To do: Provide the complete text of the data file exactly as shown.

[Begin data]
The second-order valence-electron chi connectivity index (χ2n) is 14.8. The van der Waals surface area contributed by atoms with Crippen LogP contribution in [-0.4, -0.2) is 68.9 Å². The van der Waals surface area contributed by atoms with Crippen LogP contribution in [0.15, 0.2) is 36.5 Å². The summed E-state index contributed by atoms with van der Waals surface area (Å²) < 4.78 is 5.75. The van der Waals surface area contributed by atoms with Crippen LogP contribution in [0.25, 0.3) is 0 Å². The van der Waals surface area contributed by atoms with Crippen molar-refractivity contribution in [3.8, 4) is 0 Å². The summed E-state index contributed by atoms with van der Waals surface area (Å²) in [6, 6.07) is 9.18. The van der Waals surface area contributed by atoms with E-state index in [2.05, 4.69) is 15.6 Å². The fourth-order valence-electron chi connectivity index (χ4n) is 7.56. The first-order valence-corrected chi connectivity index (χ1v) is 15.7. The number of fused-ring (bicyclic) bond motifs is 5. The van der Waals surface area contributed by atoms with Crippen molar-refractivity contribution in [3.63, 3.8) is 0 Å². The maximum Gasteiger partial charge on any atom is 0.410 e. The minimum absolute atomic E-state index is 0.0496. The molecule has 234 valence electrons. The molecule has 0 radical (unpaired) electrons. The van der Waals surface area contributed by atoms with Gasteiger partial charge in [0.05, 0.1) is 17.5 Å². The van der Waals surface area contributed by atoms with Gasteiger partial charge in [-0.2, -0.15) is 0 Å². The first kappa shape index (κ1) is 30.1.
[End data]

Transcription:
The second-order valence-electron chi connectivity index (χ2n) is 14.8. The van der Waals surface area contributed by atoms with Crippen LogP contribution in [-0.4, -0.2) is 68.9 Å². The van der Waals surface area contributed by atoms with Crippen LogP contribution in [0.15, 0.2) is 36.5 Å². The summed E-state index contributed by atoms with van der Waals surface area (Å²) < 4.78 is 5.75. The van der Waals surface area contributed by atoms with Crippen LogP contribution in [0.25, 0.3) is 0 Å². The van der Waals surface area contributed by atoms with Crippen molar-refractivity contribution in [3.8, 4) is 0 Å². The summed E-state index contributed by atoms with van der Waals surface area (Å²) in [6, 6.07) is 9.18. The van der Waals surface area contributed by atoms with E-state index in [2.05, 4.69) is 15.6 Å². The fourth-order valence-electron chi connectivity index (χ4n) is 7.56. The first-order valence-corrected chi connectivity index (χ1v) is 15.7. The number of fused-ring (bicyclic) bond motifs is 5. The van der Waals surface area contributed by atoms with Crippen molar-refractivity contribution in [3.63, 3.8) is 0 Å². The maximum Gasteiger partial charge on any atom is 0.410 e. The minimum absolute atomic E-state index is 0.0496. The molecule has 234 valence electrons. The molecule has 0 radical (unpaired) electrons. The van der Waals surface area contributed by atoms with Gasteiger partial charge in [0.05, 0.1) is 17.5 Å². The van der Waals surface area contributed by atoms with Gasteiger partial charge in [-0.2, -0.15) is 0 Å². The first kappa shape index (κ1) is 30.1.